Bullae and/or sloughing suggest staphylococcal scalded skin syndrome Staphylococcal Scalded Skin Syndrome Staphylococcal scalded skin syndrome is an acute epidermolysis caused by a staphylococcal toxin. Infants and children are most susceptible. Symptoms are widespread bullae with epidermal sloughing... read more or Stevens-Johnson syndrome Stevens-Johnson Syndrome (SJS) and Toxic Epidermal Necrolysis (TEN) Stevens-Johnson syndrome and toxic epidermal necrolysis are severe cutaneous hypersensitivity reactions. Drugs, especially sulfa drugs, antiseizure drugs, and antibiotics, are the most common... read more and are considered dermatologic emergencies. Conjunctival inflammation may occur in Kawasaki disease Kawasaki Disease Kawasaki disease is a vasculitis, sometimes involving the coronary arteries, that tends to occur in infants and children between the ages of 1 year and 8 years. It is characterized by prolonged... read more , measles Measles Measles is a highly contagious viral infection that is most common among children. It is characterized by fever, cough, coryza, conjunctivitis, an enanthem (Koplik spots) on the oral mucosa... read more , staphylococcal scalded skin syndrome, and Stevens-Johnson syndrome. Any child presenting with fever and petechiae or purpura must be evaluated carefully for the possibility of meningococcemia Meningococcal Diseases Meningococci (Neisseria meningitidis) are gram-negative diplococci that cause meningitis and meningococcemia. Symptoms, usually severe, include headache, nausea, vomiting, photophobia... read more . Bloody diarrhea with pallor and petechiae should raise concern about the possibility of hemolytic uremic syndrome Thrombotic Thrombocytopenic Purpura (TTP) Thrombotic thrombocytopenic purpura (TTP) is an acute, fulminant disorder characterized by thrombocytopenia and microangiopathic hemolytic anemia. Other manifestations may include alterations... read more . Fever for > 5 days with evidence of mucosal inflammation and rash should prompt consideration of and further evaluation for Kawasaki disease.
For most children, the history and physical examination are sufficient for diagnosis. Testing is targeted at potential life threats; it includes Gram stain and cultures of blood and cerebrospinal fluid for meningococcemia; complete blood count, renal function tests, and stool tests for hemolytic uremic syndrome).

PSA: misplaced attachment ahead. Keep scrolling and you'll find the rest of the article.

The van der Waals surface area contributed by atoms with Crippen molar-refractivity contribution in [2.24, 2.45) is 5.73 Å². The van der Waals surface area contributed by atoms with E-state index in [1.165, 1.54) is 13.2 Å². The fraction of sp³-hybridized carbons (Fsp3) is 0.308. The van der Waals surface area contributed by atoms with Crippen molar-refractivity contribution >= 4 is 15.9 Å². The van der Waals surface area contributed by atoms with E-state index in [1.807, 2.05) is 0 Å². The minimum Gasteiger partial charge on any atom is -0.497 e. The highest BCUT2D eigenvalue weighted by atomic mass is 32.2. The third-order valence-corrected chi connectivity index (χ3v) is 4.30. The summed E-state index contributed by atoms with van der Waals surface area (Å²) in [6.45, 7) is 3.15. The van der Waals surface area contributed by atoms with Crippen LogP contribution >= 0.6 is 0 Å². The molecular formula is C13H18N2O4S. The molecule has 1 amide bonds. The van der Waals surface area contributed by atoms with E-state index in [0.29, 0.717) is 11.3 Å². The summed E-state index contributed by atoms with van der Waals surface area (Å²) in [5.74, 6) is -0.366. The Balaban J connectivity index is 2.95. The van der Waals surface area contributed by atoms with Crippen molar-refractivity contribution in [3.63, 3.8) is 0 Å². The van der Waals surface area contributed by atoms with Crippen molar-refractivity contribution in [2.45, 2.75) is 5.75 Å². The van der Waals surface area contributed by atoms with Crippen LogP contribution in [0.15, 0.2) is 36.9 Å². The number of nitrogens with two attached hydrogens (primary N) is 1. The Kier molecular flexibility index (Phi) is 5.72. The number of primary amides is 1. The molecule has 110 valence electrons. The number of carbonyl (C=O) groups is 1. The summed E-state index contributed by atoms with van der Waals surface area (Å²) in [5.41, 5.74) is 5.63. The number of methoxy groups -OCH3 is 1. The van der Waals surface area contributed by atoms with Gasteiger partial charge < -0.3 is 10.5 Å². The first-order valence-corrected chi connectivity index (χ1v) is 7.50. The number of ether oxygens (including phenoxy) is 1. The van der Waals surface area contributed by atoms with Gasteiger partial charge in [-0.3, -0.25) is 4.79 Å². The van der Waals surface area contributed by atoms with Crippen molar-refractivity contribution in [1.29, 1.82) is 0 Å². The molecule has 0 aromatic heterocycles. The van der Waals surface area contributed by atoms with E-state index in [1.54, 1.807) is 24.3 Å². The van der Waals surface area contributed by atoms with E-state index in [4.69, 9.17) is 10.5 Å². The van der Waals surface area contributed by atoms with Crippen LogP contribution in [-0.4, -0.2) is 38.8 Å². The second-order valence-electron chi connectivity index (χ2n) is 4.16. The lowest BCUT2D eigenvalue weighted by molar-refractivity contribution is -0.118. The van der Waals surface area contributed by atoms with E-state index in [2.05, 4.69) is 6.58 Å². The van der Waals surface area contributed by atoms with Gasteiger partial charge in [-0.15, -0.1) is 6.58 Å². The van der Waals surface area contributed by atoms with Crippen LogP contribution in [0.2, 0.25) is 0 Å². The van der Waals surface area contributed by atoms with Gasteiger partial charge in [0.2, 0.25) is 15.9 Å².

Treatment of Rash in Infants and Young Children
Treatment of rash is directed at the cause (eg, antifungal cream for candidal infection).
For diaper rash, the goal is to keep the diaper area clean and dry, primarily by changing diapers more frequently and gently washing the area with mild soap and water. Sometimes a barrier ointment containing zinc oxide or vitamins A and D may help.
Pruritus in infants and children can be lessened by oral antihistamines:
Diphenhydramine: For children > 6 months, 1.25 mg/kg every 6 hours (maximum 50 mg every 6 hours)
Hydroxyzine: For children > 6 months, 0.5 mg/kg every 6 hours (maximum for children < 6 years, 12.5 mg every 6 hours; for those ≥ 6 years, 25 mg every 6 hours)
Cetirizine: For children 6 to 23 months, 2.5 mg once a day; for those 2 to 5 years, 2.5 to 5 mg once a day; for those > 6 years, 5 to 10 mg once a day
Loratadine: For children 2 to 5 years, 5 mg once a day; for those > 6 years, 10 mg once a day
Some common adverse effects of antihistamines include dry mouth, drowsiness, dizziness, nausea and vomiting, restlessness or moodiness (in some children), urinary hesitancy, blurred vision, and confusion.
Most rashes in children are benign.
For most rashes in infants and children, the history and physical examination are sufficient for diagnosis.
Children with rash due to serious illness typically have systemic manifestations of disease.